Monday, February 12, 2007

STICKS AND STONES

(News-Herald, August 2002) There are two types of people in the world; those who like to divide the world into two types of people, and those who don’t.
There are many many ways to do the dividing (my favorite new e-mail joke: there are 10 kinds of people in the world; those who understand binary and those who don’t). Let me suggest today that in the river of life, there are sticks and there are stones.
Stones are stationary. The current flows around them; they feel the pressure of the flow, but they stay put.
Sticks ride the current. They are carried along with the rush of the water.
Stones shape the river; sticks are driven by it.
Sticks cover a lot of territory, see a lot of the river bank, come in contact with many others. Often sticks can hook together, and move on to see what’s around the next bend side by side.
Stones become part of their surroundings, anchor the other stones with them. They don’t see much of the river bed, but what they see they know well.
Current may dislodge a stone, uproot it and send it tumbling further downriver, but a stone never really enjoys it. A stone feels disoriented, uncertain, and looks to get itself planted quickly again.
Sticks can become lodged against a bank or caught in an eddy. You can watch them bobbing there, edgy, itching to get back to their journey again.
Some sticks and stones are thoughtless and judgmental. Stones may look at sticks flashing by and be disgusted by their lack of stability, their insistence on moving on ahead, their unwillingness to settle. Some sticks look down on stones and think how dull, how boring, how pointless to sit there in one place.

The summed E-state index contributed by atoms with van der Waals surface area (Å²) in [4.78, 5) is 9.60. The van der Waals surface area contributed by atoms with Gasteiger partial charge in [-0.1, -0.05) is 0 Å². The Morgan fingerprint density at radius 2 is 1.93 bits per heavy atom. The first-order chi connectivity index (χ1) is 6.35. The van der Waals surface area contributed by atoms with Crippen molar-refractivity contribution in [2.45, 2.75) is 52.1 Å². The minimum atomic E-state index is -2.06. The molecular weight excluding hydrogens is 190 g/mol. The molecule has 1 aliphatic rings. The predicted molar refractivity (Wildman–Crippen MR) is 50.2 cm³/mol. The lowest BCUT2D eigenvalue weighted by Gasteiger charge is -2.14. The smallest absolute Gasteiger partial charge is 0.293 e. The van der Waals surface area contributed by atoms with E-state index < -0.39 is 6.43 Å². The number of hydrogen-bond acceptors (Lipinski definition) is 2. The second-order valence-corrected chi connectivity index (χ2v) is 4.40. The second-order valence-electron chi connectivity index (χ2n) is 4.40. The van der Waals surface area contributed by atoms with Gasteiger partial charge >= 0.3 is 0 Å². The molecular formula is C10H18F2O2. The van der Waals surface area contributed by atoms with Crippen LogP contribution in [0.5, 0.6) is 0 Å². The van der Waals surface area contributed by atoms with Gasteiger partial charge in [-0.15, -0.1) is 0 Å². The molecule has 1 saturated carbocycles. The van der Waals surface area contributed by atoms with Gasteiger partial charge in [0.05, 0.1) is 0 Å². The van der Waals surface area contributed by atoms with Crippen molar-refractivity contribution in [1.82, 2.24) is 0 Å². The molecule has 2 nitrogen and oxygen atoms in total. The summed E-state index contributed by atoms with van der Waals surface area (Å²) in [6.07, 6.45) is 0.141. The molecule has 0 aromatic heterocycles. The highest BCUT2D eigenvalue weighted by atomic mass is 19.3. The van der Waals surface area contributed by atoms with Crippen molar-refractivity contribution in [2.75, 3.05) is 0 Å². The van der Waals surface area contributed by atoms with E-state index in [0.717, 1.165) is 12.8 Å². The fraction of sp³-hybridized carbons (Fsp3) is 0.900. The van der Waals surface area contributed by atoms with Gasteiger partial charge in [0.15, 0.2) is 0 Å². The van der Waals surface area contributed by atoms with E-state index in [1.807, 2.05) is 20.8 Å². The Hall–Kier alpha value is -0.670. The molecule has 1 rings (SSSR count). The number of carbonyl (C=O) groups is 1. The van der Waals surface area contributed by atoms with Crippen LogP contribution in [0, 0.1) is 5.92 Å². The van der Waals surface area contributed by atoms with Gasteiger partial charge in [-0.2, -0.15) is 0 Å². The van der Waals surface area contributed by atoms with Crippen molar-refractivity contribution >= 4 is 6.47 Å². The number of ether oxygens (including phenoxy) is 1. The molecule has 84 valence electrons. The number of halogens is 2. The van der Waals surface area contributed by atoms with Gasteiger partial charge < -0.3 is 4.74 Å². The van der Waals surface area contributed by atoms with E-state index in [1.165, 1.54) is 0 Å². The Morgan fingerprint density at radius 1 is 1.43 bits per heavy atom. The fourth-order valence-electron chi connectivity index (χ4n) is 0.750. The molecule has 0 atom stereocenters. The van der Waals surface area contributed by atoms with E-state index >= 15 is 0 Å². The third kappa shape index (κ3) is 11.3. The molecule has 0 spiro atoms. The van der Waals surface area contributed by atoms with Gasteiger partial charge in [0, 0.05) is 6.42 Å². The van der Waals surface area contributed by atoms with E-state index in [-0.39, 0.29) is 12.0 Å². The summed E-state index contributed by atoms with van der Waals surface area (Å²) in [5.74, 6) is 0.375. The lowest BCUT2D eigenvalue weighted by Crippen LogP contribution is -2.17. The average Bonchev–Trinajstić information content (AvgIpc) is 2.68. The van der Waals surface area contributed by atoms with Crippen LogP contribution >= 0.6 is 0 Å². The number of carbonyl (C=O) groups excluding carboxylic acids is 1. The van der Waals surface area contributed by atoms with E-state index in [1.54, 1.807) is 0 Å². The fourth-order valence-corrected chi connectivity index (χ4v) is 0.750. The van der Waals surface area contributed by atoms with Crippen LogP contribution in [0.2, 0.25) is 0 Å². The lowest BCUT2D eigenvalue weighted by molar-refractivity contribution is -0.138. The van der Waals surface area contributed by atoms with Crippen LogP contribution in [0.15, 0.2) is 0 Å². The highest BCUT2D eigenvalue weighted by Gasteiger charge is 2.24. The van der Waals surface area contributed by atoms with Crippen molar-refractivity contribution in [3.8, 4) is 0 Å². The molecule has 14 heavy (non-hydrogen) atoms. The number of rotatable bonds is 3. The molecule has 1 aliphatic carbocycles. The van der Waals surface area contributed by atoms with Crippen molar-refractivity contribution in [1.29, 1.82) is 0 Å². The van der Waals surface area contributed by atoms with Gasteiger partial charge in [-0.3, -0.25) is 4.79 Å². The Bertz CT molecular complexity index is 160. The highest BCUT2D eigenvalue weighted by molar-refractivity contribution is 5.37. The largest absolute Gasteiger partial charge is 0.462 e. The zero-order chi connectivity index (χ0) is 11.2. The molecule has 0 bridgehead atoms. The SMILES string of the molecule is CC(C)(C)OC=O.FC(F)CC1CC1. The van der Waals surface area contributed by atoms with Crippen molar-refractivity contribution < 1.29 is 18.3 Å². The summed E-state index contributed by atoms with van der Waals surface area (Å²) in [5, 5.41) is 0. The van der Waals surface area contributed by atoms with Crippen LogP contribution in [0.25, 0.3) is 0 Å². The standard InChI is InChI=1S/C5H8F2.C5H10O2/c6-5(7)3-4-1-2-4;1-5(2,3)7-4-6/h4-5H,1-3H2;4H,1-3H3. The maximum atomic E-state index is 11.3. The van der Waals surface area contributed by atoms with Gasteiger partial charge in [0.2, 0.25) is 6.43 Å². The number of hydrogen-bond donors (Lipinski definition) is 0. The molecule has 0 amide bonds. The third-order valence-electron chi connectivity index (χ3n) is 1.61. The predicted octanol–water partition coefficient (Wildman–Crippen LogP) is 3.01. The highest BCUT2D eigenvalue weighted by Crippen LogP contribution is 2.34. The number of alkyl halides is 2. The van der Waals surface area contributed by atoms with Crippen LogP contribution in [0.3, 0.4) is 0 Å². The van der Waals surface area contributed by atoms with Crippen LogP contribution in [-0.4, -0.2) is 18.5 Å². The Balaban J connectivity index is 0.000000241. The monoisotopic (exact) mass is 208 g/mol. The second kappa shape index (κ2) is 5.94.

But sticks and stones can also envy each other. Stones may look at sticks and envy their freedom, their movement, their energy, the sheer excitement of plunging on ahead with the rush of water. Stones can become lonely, feeling as if people and events rush by them and leave them sitting where they have always been.
Sticks can envy stones their peace. Sticks rush endlessly on and may dream of what it would be like to be a stone, at peace and settled in your own stable corner of the universe and the feel events move around you, instead of picking you up and tossing you ahead on the current.
Stones dislike being left behind. Sticks dislike leaving people behind.
Sometimes sticks and stones try to join together. Hardly ever works. There is no way for them to live together in a manner that honors both their styles. Opposites may attract. They may even love each other. But that doesn’t make them able to build a life together.
I think some places are better suited to one or the other. A big city, like Chicago, seems like a place suited to sticks. Venango County is a good place for stones.
I don’t think it’s better to be a stick or better to be a stone. The sticks complain that Venango County is too set in its ways, too stolid and stable. The stones complain that the sticks give up too soon, leave too easily. But each type of life has its rewards, and each requires that you give something up.
Ultimately, I think sticks and stones work well together. For a stone, there is a certain satisfaction that comes from helping to shape and direct the forces that send a stick on its way. And for a stick, that direction and shape to the river of life helps give them direction of their own, for which they can be grateful.
Without stones, a river would be a straight unwavering rush to the sea, without any interest or bend or change, monotonous and ultimately pointless. And if the river carried nothing with it, the life of each little section would be small and limited and connected to very little else.
If there really are two types of people, then we can each be only one type at a time, and our lives are richer and deeper and broader for our sharing with the “other” type. Life really is bigger than one person can take in from one small vantage point.
Sometimes, after a stick has traveled a long time, it becomes heavy and sinks to rest on the bottom; sometimes a stone is worn away until it is light enough to be carried away on the current. To really see the river, we have to see it more than one way. But while we’re waiting for the day our vision may change, we can benefit from the sight of others. That’s the best reason I know to have two types of people in the world. Or 10.

1 comment:

Miranda said...

I really liked this one, Peter.

From my Flickr